How do economists know what they know? In a call for a new empiricism, Barbara Bergmann asserts that economists mainly make it up. Her column, Needed: A New Empiricism, is published in The Economists' Voice Volume 4, Issue 2. Nice to see her mention Truman Bewley's pathbreaking work on wages and recessions:
The most intensive interaction with business people so far seems to have been carried out as a solo venture by Truman Bewley who interviewed about 300 business managers, asking why they don’t lower wages in a depression. The failure to do so, which may (or may not) be an important reason for the failure of unemployment to dissipate rapidly, has long been a subject of speculation among economists. Bewley’s book lists no less than 25 published theories that economists had invented to explain thephenomenon, 24 of which were wrong. Bewley was the first who dared to go out and ask those making the decisions what they did and why. They told him that to lower wages would create severe morale problems, and so would interfere with the operations of their firm.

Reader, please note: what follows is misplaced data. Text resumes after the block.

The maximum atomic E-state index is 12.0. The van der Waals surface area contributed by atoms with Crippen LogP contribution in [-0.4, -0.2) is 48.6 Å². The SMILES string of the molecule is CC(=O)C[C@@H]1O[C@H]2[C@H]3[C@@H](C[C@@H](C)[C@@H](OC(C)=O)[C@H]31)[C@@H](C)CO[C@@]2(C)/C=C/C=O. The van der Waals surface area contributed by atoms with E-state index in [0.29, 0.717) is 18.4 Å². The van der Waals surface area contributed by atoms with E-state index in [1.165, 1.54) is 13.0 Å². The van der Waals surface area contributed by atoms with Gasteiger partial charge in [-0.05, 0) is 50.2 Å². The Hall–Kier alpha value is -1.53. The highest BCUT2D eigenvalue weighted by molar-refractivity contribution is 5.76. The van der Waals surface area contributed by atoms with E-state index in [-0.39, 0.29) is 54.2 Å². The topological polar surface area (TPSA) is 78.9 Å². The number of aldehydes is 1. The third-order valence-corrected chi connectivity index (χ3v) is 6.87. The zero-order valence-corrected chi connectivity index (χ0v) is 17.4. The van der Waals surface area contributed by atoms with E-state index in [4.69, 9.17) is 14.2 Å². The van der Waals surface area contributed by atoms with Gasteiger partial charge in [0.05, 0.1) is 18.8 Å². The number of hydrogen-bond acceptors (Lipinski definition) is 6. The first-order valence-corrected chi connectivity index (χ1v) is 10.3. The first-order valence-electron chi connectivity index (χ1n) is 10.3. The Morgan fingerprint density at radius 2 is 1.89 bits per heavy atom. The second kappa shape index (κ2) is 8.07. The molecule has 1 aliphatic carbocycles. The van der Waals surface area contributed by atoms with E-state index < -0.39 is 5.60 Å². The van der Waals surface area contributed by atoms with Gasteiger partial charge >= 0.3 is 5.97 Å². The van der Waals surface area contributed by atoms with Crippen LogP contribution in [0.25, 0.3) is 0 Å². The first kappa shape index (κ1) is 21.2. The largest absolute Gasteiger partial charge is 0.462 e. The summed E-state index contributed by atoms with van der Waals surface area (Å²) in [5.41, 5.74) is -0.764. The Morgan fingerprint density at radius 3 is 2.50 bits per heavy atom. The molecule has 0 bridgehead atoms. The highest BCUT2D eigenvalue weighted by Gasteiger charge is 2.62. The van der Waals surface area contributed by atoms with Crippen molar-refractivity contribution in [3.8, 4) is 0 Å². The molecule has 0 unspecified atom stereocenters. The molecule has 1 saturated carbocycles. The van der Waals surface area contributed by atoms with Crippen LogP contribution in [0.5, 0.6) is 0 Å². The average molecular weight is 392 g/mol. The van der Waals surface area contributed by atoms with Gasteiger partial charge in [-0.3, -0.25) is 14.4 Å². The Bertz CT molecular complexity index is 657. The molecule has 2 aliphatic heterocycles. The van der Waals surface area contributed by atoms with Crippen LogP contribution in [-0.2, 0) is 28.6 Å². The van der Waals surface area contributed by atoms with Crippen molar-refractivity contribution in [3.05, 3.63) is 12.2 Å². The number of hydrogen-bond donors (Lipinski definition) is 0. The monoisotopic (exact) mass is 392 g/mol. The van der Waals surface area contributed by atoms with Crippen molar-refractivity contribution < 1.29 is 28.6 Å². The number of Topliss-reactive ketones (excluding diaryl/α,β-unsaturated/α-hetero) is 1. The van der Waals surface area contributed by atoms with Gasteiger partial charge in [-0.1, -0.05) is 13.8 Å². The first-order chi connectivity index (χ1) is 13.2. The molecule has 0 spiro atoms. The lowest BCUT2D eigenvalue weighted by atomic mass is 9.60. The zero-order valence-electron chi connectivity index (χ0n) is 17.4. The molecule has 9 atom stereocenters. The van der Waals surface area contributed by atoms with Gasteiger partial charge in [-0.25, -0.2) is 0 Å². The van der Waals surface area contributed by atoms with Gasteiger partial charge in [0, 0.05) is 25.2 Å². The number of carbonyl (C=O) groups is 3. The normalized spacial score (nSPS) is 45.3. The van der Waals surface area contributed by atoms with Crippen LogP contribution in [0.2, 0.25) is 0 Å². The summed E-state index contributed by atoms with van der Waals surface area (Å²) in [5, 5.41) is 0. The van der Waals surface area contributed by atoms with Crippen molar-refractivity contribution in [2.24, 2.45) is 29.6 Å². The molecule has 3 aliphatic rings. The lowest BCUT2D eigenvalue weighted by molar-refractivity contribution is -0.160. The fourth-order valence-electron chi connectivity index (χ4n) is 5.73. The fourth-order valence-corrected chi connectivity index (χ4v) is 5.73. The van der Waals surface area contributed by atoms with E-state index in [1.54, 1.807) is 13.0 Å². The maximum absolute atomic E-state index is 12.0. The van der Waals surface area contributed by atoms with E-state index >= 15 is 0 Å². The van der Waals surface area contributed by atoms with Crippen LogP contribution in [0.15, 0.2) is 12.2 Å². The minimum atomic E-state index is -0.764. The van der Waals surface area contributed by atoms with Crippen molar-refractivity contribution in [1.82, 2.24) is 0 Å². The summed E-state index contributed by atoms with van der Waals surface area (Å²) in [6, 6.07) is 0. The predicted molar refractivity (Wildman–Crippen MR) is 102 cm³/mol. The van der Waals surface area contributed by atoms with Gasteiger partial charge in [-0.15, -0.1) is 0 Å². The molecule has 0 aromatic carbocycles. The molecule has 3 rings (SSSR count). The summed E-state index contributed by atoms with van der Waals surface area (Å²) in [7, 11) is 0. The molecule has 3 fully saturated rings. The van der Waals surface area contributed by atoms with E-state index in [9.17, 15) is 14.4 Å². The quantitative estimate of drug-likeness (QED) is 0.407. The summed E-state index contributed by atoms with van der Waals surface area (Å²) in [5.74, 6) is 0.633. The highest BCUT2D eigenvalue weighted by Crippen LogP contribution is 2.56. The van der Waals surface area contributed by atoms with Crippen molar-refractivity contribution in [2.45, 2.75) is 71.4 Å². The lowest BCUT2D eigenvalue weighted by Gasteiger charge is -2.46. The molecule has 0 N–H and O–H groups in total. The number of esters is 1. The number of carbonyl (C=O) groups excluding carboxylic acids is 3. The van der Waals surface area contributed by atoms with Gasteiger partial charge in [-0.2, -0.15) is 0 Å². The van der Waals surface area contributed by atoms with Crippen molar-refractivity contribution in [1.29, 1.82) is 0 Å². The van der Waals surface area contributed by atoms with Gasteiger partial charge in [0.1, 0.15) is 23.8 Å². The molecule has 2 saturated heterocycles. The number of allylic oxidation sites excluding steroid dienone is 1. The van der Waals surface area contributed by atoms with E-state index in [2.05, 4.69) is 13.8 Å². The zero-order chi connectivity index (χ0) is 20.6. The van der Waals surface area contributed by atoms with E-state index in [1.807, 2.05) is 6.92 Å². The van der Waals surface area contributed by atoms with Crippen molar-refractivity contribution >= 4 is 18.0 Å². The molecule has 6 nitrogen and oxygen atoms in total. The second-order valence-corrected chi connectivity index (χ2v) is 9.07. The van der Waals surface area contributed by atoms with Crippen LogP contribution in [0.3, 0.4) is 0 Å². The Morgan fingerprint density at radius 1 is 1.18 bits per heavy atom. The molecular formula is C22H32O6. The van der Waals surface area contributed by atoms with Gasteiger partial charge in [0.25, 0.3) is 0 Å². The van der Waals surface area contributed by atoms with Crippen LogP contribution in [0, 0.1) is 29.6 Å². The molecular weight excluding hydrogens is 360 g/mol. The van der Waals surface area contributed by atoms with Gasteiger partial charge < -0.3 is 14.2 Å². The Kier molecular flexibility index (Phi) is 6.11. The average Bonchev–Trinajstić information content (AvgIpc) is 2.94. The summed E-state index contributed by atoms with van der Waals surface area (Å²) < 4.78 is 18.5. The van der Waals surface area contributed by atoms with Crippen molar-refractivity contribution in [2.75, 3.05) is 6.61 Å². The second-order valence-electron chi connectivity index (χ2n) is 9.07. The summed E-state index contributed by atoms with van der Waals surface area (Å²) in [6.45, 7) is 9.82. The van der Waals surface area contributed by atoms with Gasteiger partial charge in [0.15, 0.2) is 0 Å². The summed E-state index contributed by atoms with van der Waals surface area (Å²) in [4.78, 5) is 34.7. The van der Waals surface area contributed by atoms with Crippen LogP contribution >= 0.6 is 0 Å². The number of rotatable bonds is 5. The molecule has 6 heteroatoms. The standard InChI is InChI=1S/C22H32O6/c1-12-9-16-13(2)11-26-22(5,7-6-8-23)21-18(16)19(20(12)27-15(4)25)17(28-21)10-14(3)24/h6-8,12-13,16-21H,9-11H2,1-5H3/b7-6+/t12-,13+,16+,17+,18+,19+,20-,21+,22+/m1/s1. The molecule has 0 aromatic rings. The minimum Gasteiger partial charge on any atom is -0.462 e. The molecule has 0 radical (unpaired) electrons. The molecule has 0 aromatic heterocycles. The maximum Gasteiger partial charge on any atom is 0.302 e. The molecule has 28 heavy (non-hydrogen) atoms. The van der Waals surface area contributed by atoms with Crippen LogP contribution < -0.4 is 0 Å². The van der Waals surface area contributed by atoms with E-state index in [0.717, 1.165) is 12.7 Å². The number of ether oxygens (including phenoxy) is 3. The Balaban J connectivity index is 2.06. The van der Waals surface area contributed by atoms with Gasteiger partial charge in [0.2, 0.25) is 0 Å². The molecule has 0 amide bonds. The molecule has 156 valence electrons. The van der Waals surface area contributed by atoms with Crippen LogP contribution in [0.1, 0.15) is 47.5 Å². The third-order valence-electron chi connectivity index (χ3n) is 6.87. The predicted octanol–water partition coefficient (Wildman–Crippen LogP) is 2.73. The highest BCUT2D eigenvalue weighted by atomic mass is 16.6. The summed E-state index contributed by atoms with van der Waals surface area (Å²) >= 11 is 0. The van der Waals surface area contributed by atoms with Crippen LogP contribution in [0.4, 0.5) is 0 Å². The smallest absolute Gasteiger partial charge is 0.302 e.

This study was indeed daring. As if business people could know better than economists why they behave. The presumption! (For more details see Bewley's book, Why Wages Don't Fall During a Recession, and discussion papers). Bergmann concludes:
While observation-less theorizing is still the most common way economists think to advance the science, the new interest being shown to behavioral and experimental methods at places like Princeton and Harvard is an encouraging sign. But actual observation of business behavior has barely started. Whether it will flourish depends on whether an ever increasing corps of economists willing and able to do the work of observation gets trained and then finds jobs.
A few years ago I had occasion to ask Truman Bewley whether he was training students at Yale to carry on research like that he did on wages. His answer, I am sorry to report, was, “No, that would ruin their careers.”